Human Rights Day 2012
Here are three examples of modern-day challenges that the human rights movement has yet to fully resolve:
• The challenge of sectarian government. Article 18 of the UDHR assures us that "everyone has the right to freedom of... religion." Discrimination against those of minority faiths is clearly not permitted. But to what extent may a constitution be grounded in sectarian values? The issue is met most dramatically today around Islamic states but applies as well to governing documents grounded in many other faiths, not least Christianity and Judaism.
• The challenge of cyberspace. The UDHR was conceived in an era of postal stamps and telegrams. Where privacy ends and legitimate government interests begin fall well outside its contemplation. Governments certainly may not use new technologies to stifle legitimate dissent but in an age of Wikileaks and cyber warfare, clarity around personal privacy and public security is still a work in progress.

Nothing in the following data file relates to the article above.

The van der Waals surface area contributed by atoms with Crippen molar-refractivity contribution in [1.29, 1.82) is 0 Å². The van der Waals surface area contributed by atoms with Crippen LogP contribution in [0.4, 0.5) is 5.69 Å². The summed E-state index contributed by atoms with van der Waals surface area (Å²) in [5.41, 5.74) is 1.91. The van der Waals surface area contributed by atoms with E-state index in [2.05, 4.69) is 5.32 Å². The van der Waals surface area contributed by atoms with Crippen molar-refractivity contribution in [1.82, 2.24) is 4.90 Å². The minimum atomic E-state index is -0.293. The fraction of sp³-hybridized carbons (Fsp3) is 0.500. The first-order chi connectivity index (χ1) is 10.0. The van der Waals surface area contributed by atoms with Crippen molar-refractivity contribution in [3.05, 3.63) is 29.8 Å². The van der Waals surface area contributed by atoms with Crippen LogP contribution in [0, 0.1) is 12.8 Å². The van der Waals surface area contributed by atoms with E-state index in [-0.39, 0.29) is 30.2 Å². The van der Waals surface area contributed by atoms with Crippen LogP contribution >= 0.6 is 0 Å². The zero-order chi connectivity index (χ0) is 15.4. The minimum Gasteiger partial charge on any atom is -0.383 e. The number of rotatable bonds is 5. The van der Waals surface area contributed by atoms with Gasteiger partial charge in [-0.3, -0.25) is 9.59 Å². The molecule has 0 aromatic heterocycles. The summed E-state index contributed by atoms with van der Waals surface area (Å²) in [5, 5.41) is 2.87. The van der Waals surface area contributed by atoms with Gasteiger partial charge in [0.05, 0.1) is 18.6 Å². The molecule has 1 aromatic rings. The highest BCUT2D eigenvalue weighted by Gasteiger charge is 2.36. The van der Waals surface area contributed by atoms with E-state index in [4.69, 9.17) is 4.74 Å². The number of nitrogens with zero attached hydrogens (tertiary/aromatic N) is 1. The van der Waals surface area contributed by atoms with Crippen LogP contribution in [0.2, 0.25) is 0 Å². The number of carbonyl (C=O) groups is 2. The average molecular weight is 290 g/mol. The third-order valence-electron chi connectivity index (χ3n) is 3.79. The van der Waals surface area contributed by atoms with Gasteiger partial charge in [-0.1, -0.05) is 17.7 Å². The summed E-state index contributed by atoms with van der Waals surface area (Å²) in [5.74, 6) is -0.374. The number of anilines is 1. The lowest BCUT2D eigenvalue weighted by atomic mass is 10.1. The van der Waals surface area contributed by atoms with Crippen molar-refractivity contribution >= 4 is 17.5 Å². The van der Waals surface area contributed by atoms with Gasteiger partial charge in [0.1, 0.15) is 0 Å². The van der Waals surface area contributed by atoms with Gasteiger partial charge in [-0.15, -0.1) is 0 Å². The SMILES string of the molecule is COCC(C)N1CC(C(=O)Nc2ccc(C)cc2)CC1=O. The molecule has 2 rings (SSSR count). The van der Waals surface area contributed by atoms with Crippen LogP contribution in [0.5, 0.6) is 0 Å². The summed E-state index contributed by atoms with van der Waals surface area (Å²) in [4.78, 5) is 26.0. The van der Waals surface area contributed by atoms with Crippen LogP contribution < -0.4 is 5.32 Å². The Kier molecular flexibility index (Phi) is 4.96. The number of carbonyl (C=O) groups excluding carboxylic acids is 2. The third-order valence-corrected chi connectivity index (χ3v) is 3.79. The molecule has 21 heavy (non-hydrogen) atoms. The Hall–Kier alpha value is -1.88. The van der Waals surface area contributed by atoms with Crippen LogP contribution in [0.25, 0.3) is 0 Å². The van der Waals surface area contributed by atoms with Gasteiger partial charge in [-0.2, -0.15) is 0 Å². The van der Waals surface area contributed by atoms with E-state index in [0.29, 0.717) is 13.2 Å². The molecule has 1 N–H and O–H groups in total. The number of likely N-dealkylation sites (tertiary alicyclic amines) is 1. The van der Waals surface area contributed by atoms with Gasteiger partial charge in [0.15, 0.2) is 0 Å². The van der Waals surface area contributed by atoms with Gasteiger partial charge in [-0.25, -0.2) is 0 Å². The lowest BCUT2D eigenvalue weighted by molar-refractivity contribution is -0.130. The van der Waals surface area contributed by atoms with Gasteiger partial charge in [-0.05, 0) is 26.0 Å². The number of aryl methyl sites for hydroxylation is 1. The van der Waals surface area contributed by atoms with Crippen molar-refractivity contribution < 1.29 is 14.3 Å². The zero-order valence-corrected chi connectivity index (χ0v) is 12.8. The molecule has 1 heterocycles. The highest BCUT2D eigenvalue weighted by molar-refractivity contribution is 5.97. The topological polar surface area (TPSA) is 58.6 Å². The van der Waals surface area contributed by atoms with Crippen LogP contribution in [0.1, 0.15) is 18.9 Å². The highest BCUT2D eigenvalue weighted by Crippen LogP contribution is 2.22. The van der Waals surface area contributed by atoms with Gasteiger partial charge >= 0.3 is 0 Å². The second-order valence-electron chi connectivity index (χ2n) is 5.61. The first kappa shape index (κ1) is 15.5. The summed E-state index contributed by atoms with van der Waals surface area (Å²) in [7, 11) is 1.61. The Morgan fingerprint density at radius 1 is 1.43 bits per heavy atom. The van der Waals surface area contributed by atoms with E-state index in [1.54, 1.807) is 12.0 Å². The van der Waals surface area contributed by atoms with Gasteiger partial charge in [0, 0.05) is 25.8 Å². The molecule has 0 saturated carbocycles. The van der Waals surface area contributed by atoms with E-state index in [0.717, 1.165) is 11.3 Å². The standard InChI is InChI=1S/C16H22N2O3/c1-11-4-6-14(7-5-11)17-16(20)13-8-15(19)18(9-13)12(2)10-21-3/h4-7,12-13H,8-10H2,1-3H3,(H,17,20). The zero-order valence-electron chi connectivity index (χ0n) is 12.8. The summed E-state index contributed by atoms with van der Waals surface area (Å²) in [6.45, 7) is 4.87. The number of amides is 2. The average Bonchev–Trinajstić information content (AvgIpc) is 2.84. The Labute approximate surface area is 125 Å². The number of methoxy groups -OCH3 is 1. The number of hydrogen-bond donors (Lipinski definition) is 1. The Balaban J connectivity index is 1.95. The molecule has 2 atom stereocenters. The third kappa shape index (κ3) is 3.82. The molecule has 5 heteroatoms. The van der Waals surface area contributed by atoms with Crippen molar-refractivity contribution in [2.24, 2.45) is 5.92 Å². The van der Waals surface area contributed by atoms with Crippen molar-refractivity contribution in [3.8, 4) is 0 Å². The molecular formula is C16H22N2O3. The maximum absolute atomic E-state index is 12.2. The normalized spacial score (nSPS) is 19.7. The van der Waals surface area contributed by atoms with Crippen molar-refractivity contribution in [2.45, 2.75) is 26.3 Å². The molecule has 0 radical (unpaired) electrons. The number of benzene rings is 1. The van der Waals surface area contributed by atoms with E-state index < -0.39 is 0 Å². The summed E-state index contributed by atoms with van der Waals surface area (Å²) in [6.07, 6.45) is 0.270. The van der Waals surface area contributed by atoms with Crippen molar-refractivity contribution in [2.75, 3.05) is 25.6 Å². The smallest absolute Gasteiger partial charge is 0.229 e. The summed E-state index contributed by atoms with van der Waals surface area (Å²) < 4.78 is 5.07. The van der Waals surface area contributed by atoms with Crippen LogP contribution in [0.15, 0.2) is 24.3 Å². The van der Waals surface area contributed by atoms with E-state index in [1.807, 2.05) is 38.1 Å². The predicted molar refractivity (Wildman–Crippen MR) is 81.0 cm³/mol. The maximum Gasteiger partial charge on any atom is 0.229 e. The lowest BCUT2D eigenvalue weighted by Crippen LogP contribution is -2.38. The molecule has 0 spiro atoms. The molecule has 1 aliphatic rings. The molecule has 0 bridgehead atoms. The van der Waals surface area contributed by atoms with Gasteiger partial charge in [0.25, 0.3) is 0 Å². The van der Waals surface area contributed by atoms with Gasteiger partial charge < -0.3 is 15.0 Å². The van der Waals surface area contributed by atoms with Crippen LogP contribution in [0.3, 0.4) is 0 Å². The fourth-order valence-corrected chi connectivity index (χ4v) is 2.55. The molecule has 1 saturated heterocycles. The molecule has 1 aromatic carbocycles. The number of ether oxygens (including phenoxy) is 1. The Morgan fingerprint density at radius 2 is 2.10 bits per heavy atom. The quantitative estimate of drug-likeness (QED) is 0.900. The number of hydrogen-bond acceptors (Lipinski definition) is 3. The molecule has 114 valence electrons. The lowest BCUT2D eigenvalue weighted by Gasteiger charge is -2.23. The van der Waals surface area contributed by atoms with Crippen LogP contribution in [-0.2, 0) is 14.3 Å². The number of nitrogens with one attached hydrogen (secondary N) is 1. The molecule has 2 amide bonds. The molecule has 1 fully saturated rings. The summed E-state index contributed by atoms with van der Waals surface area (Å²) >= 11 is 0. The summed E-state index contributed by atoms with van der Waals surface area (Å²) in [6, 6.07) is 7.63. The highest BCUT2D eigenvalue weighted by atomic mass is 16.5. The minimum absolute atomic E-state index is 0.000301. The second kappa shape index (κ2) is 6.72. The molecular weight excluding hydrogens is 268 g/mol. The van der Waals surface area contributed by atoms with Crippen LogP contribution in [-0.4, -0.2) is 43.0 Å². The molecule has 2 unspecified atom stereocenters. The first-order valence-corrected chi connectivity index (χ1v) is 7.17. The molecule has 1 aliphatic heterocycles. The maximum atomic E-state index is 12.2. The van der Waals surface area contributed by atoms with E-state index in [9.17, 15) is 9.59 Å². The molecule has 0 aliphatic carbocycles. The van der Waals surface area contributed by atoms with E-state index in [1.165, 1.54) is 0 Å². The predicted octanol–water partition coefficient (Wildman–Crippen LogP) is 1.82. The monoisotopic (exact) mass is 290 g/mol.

• The challenge of climate change. Nothing will have more profound implications for the future of human rights in the 21st century than rising sea levels, expanding drought and the scarcity of resources they and other environmental changes will inevitably bring. The result could be paucity and violence on a scale rarely before seen. But for the most part human rights practitioners regard climate change as a practical problem that falls outside their bailiwick rather than a harbinger of human rights violations with which sooner or later they will have to deal.